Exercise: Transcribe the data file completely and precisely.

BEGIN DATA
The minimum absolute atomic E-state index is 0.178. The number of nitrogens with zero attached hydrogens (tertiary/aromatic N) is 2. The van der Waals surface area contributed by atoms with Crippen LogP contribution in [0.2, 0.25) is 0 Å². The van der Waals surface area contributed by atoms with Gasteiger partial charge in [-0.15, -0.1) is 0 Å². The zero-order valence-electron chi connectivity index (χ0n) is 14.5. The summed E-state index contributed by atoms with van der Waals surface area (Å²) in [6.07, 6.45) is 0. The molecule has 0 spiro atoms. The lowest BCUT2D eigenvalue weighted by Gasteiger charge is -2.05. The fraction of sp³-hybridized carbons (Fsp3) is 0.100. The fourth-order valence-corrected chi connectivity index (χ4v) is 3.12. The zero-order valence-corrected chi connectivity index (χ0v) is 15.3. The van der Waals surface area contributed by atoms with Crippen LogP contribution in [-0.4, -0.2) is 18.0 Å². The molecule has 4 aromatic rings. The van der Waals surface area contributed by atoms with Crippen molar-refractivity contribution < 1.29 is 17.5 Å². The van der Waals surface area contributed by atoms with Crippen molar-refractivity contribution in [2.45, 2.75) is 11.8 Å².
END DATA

The minimum absolute atomic E-state index is 0.178. The number of nitrogens with zero attached hydrogens (tertiary/aromatic N) is 2. The van der Waals surface area contributed by atoms with Crippen LogP contribution in [0.2, 0.25) is 0 Å². The van der Waals surface area contributed by atoms with Gasteiger partial charge in [-0.15, -0.1) is 0 Å². The zero-order valence-electron chi connectivity index (χ0n) is 14.5. The summed E-state index contributed by atoms with van der Waals surface area (Å²) in [6.07, 6.45) is 0. The molecule has 0 spiro atoms. The lowest BCUT2D eigenvalue weighted by Gasteiger charge is -2.05. The fraction of sp³-hybridized carbons (Fsp3) is 0.100. The fourth-order valence-corrected chi connectivity index (χ4v) is 3.12. The zero-order valence-corrected chi connectivity index (χ0v) is 15.3. The van der Waals surface area contributed by atoms with Crippen LogP contribution in [-0.4, -0.2) is 18.0 Å². The molecule has 4 aromatic rings. The van der Waals surface area contributed by atoms with Crippen molar-refractivity contribution < 1.29 is 17.5 Å². The van der Waals surface area contributed by atoms with Crippen molar-refractivity contribution in [2.45, 2.75) is 11.8 Å².